Consumption in the Circular Economy: A Literature Review
Journal article, Peer reviewed
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Original versionSustainability. 2018, 10 (8), 1-25. 10.3390/su10082758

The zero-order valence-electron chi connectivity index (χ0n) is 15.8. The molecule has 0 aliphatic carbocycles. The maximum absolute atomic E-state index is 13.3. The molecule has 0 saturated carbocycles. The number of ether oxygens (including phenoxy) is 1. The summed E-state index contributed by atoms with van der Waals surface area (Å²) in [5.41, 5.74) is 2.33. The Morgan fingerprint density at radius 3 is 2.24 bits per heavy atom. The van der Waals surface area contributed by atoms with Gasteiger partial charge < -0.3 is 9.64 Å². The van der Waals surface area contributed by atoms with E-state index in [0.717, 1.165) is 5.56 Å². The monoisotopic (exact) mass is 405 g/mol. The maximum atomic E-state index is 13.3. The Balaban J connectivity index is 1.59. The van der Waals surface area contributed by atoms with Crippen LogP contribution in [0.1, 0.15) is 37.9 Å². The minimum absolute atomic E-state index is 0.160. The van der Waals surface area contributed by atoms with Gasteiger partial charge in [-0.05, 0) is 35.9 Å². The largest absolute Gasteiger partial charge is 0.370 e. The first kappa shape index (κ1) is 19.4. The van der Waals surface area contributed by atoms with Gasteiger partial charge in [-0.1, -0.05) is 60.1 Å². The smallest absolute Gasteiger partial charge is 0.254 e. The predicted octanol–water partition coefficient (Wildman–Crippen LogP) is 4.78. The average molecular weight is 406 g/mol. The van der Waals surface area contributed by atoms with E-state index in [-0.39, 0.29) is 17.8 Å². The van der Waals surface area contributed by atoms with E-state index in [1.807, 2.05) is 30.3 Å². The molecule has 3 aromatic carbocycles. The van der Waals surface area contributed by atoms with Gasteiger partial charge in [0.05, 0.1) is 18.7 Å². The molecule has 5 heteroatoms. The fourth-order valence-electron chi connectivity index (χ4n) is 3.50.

A circular economy (CE) aims at decoupling value creation from waste generation and resource use by radically transforming production and consumption systems. Recent reviews on the topic of the circular economy have indicated that cultural barriers are a significant factor hindering the diffusion of so-called ‘circular’ business models, particularly the lack of consumer—or user—acceptance. However, none of them has provided an overview of the existing literature addressing such issues that can help academics and practitioners better understand consumption considerations when addressing the circular economy. Motivated by these observations, this paper presents the results of a literature review that summarises and discusses insights from 111 articles in terms of the problem area, theoretical approaches, methods, and tools that have been used to collect and analyse data, the main issues, and identified research gaps. The results show that most of the existing scientific work on the circular economy and circular solutions addressing consumption has focussed on identifying factors that drive or hinder the consumption of circular solutions. A smaller but expanding set of articles has focussed on offering insights into the nature, meaning, and dynamics of consumption in the context of the circular economy. According to this set of articles, consumption in the circular economy is anonymous, connected, political, uncertain, and based on multiple values, not only utility. A smaller set of papers has explored the integration of user and consumer perspectives into design processes. Although these contributions are relevant, opportunities for further research are still open, particularly regarding socio-material and cultural aspects of consumption in the context of the circular economy, and the role of digitalisation. In addition, more work could be done regarding strategies to foster not only acceptance but also the adoption and diffusion of the circular economy. Based on the findings of this literature review, some ideas for a research agenda on the issue of consumption in the circular economy are outlined.